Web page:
Outstanding results were obtained using this relatively inexpensive and extremely safe training method, even with recruits who had never fired a gun before joining the service. The system, incidentally, was dubbed “Quick Kill” and was eventually marketed commercially by Daisy Manufacturing Co. as a complete shooting program, including the sightless gun, safety glasses, BBs and targets with the name “Quick Skill.”

Some of our former adversaries also relied upon airguns to train new troops. One example of this takes us back to the early years of the Third Reich in Germany. when Nazi youth and other paramilitary groups employed the Haenel Model 33 air rifle and some of its clones as a first step in teaching safety and marksmanship. The aforementioned air rifles were designed as faithful replicas of the Mauser Kar. 98 bolt action rifle then in general use by the Wehrmacht, Waffen SS, and other branches of the German military.

The law enforcement sector has also recognized the value of “powerless” training in recent years. SWAT teams and other high-risk hostage rescue and anti-terrorist units have frequently used airguns in the training role. Paintball guns, in particular, have played an important part in the type of highly realistic training conducted by these special units. C[O.sub.2] powered repeating paintball guns have been found to be nearly ideal for this training.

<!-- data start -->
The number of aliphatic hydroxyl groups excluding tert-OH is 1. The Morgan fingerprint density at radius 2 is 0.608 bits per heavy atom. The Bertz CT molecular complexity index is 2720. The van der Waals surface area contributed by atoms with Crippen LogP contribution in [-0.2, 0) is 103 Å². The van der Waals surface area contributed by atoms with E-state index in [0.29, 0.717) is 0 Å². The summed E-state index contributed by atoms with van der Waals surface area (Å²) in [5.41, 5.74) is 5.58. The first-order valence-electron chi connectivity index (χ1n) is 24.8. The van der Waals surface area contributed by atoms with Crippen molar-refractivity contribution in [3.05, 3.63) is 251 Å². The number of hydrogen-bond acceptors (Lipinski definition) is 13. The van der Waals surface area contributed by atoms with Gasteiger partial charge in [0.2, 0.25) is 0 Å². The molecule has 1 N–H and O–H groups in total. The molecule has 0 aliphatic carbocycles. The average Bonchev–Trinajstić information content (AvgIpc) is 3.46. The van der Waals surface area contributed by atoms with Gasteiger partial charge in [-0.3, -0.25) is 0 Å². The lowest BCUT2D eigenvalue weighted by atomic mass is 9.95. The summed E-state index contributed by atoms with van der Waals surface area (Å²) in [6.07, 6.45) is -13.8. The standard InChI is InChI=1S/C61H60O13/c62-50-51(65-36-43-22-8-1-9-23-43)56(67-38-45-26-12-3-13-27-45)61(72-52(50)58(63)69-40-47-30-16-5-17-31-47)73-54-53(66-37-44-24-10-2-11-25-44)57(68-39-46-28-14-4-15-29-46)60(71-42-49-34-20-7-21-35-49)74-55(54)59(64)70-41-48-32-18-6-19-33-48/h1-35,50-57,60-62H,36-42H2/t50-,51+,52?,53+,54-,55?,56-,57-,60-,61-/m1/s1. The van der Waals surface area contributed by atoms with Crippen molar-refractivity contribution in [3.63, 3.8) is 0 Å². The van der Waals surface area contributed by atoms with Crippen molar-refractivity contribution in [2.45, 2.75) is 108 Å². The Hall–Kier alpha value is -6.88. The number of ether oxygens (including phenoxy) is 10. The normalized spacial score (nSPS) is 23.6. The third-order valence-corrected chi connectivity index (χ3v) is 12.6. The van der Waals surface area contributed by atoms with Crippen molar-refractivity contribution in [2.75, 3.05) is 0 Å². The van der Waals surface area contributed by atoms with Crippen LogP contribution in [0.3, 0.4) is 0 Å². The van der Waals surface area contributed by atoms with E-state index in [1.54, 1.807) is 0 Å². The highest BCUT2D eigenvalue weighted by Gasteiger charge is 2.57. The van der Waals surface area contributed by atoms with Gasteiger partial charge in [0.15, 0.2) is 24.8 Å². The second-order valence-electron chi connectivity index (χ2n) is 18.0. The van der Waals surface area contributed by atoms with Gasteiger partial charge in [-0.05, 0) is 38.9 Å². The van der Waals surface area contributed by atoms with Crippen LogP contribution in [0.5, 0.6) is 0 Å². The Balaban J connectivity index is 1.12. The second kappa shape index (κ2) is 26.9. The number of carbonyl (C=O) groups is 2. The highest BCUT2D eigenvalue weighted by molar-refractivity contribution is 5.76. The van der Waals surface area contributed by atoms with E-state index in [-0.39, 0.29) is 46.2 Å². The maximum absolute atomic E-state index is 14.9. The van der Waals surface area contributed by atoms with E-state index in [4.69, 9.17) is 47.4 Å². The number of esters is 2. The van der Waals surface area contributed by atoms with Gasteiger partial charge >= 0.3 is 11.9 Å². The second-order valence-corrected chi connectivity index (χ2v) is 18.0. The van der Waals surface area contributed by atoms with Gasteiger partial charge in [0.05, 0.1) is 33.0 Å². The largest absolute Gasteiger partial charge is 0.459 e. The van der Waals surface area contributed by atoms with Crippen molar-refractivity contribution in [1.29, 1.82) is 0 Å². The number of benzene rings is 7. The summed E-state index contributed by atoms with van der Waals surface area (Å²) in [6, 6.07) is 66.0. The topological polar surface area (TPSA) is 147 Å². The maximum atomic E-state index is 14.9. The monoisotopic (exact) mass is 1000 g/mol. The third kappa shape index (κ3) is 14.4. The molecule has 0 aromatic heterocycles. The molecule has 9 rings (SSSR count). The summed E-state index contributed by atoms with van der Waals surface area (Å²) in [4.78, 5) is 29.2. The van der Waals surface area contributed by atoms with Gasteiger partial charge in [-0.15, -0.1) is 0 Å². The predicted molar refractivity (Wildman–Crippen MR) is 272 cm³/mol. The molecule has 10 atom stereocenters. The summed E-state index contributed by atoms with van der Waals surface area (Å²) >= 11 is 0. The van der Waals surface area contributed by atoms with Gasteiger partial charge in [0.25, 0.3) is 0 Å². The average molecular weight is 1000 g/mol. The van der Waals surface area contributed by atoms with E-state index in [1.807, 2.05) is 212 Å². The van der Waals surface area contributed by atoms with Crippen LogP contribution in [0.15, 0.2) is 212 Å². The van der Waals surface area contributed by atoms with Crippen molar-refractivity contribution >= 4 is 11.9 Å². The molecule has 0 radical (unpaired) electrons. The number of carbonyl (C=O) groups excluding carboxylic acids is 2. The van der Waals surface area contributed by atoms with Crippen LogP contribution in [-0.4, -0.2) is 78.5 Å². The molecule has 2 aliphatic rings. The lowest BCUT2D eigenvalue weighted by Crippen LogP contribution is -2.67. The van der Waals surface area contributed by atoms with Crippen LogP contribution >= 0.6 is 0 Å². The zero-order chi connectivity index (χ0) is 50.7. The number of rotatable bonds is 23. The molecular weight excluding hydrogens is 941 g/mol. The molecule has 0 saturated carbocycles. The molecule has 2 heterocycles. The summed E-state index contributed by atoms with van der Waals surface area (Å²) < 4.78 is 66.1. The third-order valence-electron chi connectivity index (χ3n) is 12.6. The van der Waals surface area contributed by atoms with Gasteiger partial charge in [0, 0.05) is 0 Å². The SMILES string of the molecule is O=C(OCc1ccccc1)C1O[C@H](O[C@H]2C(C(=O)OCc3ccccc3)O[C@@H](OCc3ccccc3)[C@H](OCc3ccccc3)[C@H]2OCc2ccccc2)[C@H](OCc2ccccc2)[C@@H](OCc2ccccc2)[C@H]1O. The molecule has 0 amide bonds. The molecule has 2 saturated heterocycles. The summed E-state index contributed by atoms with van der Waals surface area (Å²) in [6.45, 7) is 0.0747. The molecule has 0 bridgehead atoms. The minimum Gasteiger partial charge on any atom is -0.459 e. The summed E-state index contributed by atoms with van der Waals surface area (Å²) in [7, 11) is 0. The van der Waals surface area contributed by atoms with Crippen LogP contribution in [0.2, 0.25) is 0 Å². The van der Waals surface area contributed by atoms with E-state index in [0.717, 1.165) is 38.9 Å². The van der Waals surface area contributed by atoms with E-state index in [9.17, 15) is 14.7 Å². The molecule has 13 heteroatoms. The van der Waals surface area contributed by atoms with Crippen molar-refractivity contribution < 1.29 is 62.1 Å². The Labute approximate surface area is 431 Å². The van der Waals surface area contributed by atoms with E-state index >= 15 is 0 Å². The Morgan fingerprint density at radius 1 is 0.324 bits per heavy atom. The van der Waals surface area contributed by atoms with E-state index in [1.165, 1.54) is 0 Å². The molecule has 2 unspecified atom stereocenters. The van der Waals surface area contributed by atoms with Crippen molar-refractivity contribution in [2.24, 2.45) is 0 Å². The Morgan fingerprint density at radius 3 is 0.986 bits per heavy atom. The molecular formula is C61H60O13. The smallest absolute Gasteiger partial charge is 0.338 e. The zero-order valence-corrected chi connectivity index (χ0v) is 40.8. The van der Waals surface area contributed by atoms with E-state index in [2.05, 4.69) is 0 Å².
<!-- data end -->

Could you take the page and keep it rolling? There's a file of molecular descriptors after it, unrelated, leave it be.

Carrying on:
They enhance motivation in training exercises, because getting splattered with a .68 caliber paintball fired by a live “adversary” adds a realism that a paper target could never offer. Needless to say, all participants in these training exercises wear special head and body protection. Despite this, getting hit by a paintball can be a jarring reality check for an officer in training.

For example, even an inexpensive youth-oriented BB gun will serve for teaching youngsters — as well as older folks — the rudiments of gun handling, safety and marksmanship. Keep in mind that countless generations of American kids learned those basics through the use of BB guns.

Selecting The Substitute

The benefits of airgun training are not limited to the police and military. The fact is that airguns use can truly enhance and increase the time we set aside for gun training, be it general gun handling skills or marksmanship practice. Clearly, the first thing we have to decide is exactly what type of shooting discipline and firearm in which we intend to become proficient. Once that question is answered, it’s time to pick the right airgun that achieves the training goal. There are air rifles and air pistols available nowadays for just about every conceivable training application.